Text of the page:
European Journal of Clinical Pharmacology

, Volume 23, Issue 2, pp 141–146 | Cite as

Reduction of pain and swelling by a corticosteroid injected 3 hours after surgery

  • P. Skjelbred
  • P. Løkken


A main reason for investigating the clinical effects and possible merits of post-operative corticosteroid administration was its practical implications in traumatology. It was also hoped to obtain information relevant to the analgesic activity of steroid. A crossover study has been done in 12 healthy subjects, each of whom had two separate, but identical operations for removal of non-erupted 3rd molar teeth on each side of the jaw. 3 h after surgery, either betamethasone 9 mg (Celeston Chronodose®) or placebo was injected intramuscularly in a randomized fashion. A paired comparison was made of the post-operative courses. All but 1 patient experienced less pain after the steroid injection. Surprisingly, some patients reported pronounced relief within min after the injection, whereas in others there was a time-lag. Swelling, measured on the 3rd day, was reduced by 47% after the steroid as compared to placebo. There was poor agreement between the steroid-induced reductions in pain and swelling. This exemplifies the dissociation between pain and other inflammatory events, and indicates that the analgesic and anti-inflammatory properties of a steroid may depend on discrete mechanisms, which may show considerable individual variation. From overall assessment, all 12 patients favoured the post-operative course when the steroid was administered. Almost the same levels of pain relief, reduction in swelling, and preference were reached in the present patients, who received the steroid 3 h post-operatively, as had previously been found in a similar trial in which the drug was injected prior to surgery. The results suggest that short term corticosteroid administration may be a valuable means of reducing pain and excessive inflammatory response after surgical or accidental soft tissue/bone injury.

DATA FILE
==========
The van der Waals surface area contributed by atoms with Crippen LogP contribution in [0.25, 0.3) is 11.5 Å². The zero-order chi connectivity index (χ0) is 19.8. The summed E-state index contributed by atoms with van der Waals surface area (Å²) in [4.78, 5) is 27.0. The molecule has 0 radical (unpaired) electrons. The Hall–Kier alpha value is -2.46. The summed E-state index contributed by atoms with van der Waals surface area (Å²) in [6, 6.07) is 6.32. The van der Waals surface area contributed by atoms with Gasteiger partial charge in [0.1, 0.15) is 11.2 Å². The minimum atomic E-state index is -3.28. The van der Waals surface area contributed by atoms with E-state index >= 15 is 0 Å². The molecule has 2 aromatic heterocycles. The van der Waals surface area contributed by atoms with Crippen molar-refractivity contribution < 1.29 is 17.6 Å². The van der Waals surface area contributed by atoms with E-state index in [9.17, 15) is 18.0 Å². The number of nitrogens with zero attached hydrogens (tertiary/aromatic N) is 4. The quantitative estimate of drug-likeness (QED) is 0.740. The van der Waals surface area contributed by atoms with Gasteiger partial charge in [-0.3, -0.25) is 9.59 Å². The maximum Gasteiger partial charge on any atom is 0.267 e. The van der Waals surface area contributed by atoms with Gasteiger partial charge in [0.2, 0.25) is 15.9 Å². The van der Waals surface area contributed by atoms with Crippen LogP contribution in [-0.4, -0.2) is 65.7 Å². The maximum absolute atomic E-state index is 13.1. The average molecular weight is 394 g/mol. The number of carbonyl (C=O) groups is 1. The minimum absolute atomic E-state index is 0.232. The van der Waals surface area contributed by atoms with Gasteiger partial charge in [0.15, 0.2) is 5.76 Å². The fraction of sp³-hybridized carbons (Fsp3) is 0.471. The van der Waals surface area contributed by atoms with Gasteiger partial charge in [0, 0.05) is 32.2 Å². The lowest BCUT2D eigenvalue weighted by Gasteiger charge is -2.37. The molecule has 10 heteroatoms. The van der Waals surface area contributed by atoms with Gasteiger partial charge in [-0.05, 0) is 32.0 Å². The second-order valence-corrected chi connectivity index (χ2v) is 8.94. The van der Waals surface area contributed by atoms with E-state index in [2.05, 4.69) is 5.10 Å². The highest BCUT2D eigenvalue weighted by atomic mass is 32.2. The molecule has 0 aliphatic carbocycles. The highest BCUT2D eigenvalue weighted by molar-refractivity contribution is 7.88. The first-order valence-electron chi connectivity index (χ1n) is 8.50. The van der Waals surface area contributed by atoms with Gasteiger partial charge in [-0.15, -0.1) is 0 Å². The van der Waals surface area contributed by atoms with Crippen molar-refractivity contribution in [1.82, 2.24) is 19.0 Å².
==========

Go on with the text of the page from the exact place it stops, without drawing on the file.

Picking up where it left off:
Key words

betamethasone corticosteroid pain swelling oral surgery traumatology analgesia anti-inflammatory action 


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Copyright information

© Springer-Verlag 1982

Authors and Affiliations

  • P. Skjelbred
    • 1
    • 2
  • P. Løkken
    • 1
    • 2
  1. 1.Department of Oral Surgery and Oral MedicineUniversity of OsloOsloNorway
  2. 2.Institute of PharmacologyUniversity of OsloOsloNorway

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